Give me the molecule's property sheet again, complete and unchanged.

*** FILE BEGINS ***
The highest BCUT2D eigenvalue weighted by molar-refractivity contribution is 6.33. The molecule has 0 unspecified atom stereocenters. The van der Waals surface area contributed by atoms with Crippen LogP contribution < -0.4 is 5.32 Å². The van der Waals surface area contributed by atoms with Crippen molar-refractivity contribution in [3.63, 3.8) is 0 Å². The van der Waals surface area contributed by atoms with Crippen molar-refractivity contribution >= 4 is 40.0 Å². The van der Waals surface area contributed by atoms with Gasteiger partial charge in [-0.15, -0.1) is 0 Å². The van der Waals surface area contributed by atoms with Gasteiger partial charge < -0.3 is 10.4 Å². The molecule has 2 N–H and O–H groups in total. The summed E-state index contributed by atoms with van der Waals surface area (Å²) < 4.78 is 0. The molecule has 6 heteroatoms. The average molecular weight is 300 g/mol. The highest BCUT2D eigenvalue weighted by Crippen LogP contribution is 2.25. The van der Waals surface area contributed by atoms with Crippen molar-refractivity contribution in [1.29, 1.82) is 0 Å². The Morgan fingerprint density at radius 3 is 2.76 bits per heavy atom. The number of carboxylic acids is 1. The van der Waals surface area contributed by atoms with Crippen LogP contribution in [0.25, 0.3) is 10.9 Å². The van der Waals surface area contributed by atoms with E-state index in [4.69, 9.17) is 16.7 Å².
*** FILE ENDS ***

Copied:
The highest BCUT2D eigenvalue weighted by molar-refractivity contribution is 6.33. The molecule has 0 unspecified atom stereocenters. The van der Waals surface area contributed by atoms with Crippen LogP contribution < -0.4 is 5.32 Å². The van der Waals surface area contributed by atoms with Crippen molar-refractivity contribution in [3.63, 3.8) is 0 Å². The van der Waals surface area contributed by atoms with Crippen molar-refractivity contribution >= 4 is 40.0 Å². The van der Waals surface area contributed by atoms with Gasteiger partial charge in [-0.15, -0.1) is 0 Å². The van der Waals surface area contributed by atoms with Gasteiger partial charge < -0.3 is 10.4 Å². The molecule has 2 N–H and O–H groups in total. The summed E-state index contributed by atoms with van der Waals surface area (Å²) < 4.78 is 0. The molecule has 6 heteroatoms. The average molecular weight is 300 g/mol. The highest BCUT2D eigenvalue weighted by Crippen LogP contribution is 2.25. The van der Waals surface area contributed by atoms with Crippen molar-refractivity contribution in [1.29, 1.82) is 0 Å². The Morgan fingerprint density at radius 3 is 2.76 bits per heavy atom. The number of carboxylic acids is 1. The van der Waals surface area contributed by atoms with Crippen LogP contribution in [0.25, 0.3) is 10.9 Å². The van der Waals surface area contributed by atoms with E-state index in [4.69, 9.17) is 16.7 Å².